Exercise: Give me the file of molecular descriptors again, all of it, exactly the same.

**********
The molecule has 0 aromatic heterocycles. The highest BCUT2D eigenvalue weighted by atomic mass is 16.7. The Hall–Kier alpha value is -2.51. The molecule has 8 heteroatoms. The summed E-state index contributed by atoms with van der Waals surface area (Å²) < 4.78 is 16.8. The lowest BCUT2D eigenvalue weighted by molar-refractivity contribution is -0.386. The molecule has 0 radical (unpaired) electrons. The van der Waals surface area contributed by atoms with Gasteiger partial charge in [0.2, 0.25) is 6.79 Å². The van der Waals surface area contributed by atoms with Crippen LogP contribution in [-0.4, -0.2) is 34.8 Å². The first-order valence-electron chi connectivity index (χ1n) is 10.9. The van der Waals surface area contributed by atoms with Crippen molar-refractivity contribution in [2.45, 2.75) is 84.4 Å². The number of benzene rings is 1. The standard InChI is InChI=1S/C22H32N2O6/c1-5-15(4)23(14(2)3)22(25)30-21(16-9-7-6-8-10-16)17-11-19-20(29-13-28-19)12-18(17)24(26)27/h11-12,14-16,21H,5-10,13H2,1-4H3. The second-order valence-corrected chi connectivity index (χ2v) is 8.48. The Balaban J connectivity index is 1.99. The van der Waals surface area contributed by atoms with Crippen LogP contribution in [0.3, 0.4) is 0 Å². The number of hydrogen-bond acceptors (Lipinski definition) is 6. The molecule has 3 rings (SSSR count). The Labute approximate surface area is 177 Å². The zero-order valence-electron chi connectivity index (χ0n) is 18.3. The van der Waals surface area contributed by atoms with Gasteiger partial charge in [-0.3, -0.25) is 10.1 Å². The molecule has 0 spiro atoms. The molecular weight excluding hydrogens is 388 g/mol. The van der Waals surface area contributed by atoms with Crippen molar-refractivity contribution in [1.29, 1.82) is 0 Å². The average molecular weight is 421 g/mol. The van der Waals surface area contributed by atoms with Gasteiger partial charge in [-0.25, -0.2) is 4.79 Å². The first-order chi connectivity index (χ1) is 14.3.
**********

The molecule has 0 aromatic heterocycles. The highest BCUT2D eigenvalue weighted by atomic mass is 16.7. The Hall–Kier alpha value is -2.51. The molecule has 8 heteroatoms. The summed E-state index contributed by atoms with van der Waals surface area (Å²) < 4.78 is 16.8. The lowest BCUT2D eigenvalue weighted by molar-refractivity contribution is -0.386. The molecule has 0 radical (unpaired) electrons. The van der Waals surface area contributed by atoms with Gasteiger partial charge in [0.2, 0.25) is 6.79 Å². The van der Waals surface area contributed by atoms with Crippen LogP contribution in [-0.4, -0.2) is 34.8 Å². The first-order valence-electron chi connectivity index (χ1n) is 10.9. The van der Waals surface area contributed by atoms with Crippen molar-refractivity contribution in [2.45, 2.75) is 84.4 Å². The number of benzene rings is 1. The standard InChI is InChI=1S/C22H32N2O6/c1-5-15(4)23(14(2)3)22(25)30-21(16-9-7-6-8-10-16)17-11-19-20(29-13-28-19)12-18(17)24(26)27/h11-12,14-16,21H,5-10,13H2,1-4H3. The second-order valence-corrected chi connectivity index (χ2v) is 8.48. The Balaban J connectivity index is 1.99. The van der Waals surface area contributed by atoms with Crippen LogP contribution in [0.3, 0.4) is 0 Å². The number of hydrogen-bond acceptors (Lipinski definition) is 6. The molecule has 3 rings (SSSR count). The Labute approximate surface area is 177 Å². The zero-order valence-electron chi connectivity index (χ0n) is 18.3. The van der Waals surface area contributed by atoms with Gasteiger partial charge in [-0.3, -0.25) is 10.1 Å². The molecule has 0 spiro atoms. The molecular weight excluding hydrogens is 388 g/mol. The van der Waals surface area contributed by atoms with Crippen molar-refractivity contribution in [1.29, 1.82) is 0 Å². The average molecular weight is 421 g/mol. The van der Waals surface area contributed by atoms with Gasteiger partial charge in [-0.25, -0.2) is 4.79 Å². The first-order chi connectivity index (χ1) is 14.3.